I’m wary of the cheap look of some independent films that seem like a couple of episodes of a cable TV show, with dialogue that seems improvised, way too many characters and shaky camerawork and production values. Thankfully, “Safety Not Guaranteed,” a 2012 film directed by Colin Trevorrow, avoids all these faults and manages to be witty, well-made and interesting. It concerns a trio of magazine workers from Seattle who venture into Ocean View, Washington, to find out about man who claims to own a time machine. Because of the charismatic performances of the actors in the main plot line, the movie contains enough likability and drive to delight the audience and keep them guessing about a not improbable ending.
Aubrey Plaza plays Darius, an intern at Seattle Magazine. During an editorial conference, brash writer Jeff (Jake Johnson) proposes an investigation of a man who placed an advertisement in a newspaper about time travel. The ad offers a job as a passenger in a time machine. Jeff convinces the editor to allow him to travel to the small town where the job lister lives; he takes interns Darius and Arnau (Karan Soni) with him. They are an odd combination: Jeff, a thirty-something, continually brags about his sexual conquests while Arnau is a sexually repressed Indian-American college student. Darius is a quick-witted and sincere but somewhat morose woman who yearns to find acceptance and love but manages to sabotage her efforts. As she says, “I expect the worst and try not to get my hopes up.” Even her father wonders why she’s still a virgin in a surprisingly blunt dinner conversation.
The time-machine guy, Kenneth (Mark Duplass), turns out to be a cashier at the Grocery Outlet in Ocean View. He’s into lasers and physics theories, and is also a big-time believer in government conspiracies. After Kenneth rebuffs Jeff, Darius offers her services. In my favorite scene, Darius approaches Kenneth while he restocks soup cans. In full cloak and dagger mode, Darius comes across as an ultra operative as she and Kenneth exchange witty dialogue about the dangers they face. The following scenes show Darius and Kenneth training for their mission, and include target practice with pistols. In spite of Kenneth’s weirdness, I became only slightly concerned about Darius’ safety because of their obvious chemistry.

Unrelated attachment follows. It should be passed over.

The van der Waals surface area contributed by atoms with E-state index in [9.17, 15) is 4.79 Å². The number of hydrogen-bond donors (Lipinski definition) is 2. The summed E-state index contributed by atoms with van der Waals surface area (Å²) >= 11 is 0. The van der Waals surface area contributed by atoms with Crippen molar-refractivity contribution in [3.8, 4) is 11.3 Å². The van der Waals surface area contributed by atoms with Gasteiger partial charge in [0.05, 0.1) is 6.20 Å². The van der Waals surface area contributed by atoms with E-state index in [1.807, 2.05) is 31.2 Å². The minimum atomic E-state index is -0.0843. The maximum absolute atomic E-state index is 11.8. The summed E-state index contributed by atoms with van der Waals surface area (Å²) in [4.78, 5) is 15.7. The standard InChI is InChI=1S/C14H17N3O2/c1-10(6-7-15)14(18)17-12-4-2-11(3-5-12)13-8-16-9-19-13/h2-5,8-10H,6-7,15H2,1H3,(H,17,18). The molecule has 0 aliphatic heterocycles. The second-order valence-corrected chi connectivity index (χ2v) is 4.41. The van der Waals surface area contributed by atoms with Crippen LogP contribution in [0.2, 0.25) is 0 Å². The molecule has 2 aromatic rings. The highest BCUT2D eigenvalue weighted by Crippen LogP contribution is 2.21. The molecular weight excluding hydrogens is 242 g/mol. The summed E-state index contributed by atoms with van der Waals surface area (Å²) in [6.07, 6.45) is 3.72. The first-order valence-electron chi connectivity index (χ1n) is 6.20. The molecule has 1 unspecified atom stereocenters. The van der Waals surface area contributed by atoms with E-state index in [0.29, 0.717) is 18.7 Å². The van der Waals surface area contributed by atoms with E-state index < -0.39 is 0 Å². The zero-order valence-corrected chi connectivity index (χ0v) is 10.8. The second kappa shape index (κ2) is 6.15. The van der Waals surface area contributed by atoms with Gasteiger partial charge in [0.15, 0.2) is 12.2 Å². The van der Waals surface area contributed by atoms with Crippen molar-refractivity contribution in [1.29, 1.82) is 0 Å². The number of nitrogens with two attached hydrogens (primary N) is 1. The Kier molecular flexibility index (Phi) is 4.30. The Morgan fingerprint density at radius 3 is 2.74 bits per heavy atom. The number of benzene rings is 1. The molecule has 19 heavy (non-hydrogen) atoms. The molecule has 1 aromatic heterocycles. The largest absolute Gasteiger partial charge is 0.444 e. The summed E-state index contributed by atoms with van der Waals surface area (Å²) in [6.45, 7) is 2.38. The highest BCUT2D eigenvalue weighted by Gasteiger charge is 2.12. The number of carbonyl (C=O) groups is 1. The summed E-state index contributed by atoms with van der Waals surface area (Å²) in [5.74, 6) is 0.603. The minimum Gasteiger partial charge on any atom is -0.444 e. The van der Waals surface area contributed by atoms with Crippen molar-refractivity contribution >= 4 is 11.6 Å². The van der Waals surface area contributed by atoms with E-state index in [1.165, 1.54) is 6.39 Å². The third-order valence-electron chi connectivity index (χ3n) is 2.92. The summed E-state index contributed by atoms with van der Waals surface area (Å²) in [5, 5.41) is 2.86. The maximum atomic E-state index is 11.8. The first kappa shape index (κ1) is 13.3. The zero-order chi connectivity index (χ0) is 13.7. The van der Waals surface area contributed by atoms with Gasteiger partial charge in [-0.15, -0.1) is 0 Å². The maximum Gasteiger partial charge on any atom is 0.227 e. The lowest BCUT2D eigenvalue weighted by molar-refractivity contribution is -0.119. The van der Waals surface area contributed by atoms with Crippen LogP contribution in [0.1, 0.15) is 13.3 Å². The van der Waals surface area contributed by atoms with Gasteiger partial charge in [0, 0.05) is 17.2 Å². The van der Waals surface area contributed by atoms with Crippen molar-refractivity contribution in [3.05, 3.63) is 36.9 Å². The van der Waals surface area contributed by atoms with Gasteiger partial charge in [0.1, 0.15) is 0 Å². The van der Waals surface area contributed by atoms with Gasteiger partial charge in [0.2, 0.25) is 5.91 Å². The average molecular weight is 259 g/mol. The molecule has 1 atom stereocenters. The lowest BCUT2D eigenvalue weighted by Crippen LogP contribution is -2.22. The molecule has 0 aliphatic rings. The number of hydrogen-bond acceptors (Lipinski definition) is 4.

The movie veers off into a couple of subplots involving Jeff and Arnau, fueled by Jeff’s obsessions. But the movie works best when it stays centered on Darius. Since it’s a time-machine story, the movie includes some subtext questioning whether the characters already changed their lives by time travel. A few things double back on themselves and the ending only reinforces the subtleties and setups Kenneth meticulously channels for the audience. Darius and Kenneth’s reasons for time travel become less clear as the movie goes on, which makes one think they’ve already returned with their answers.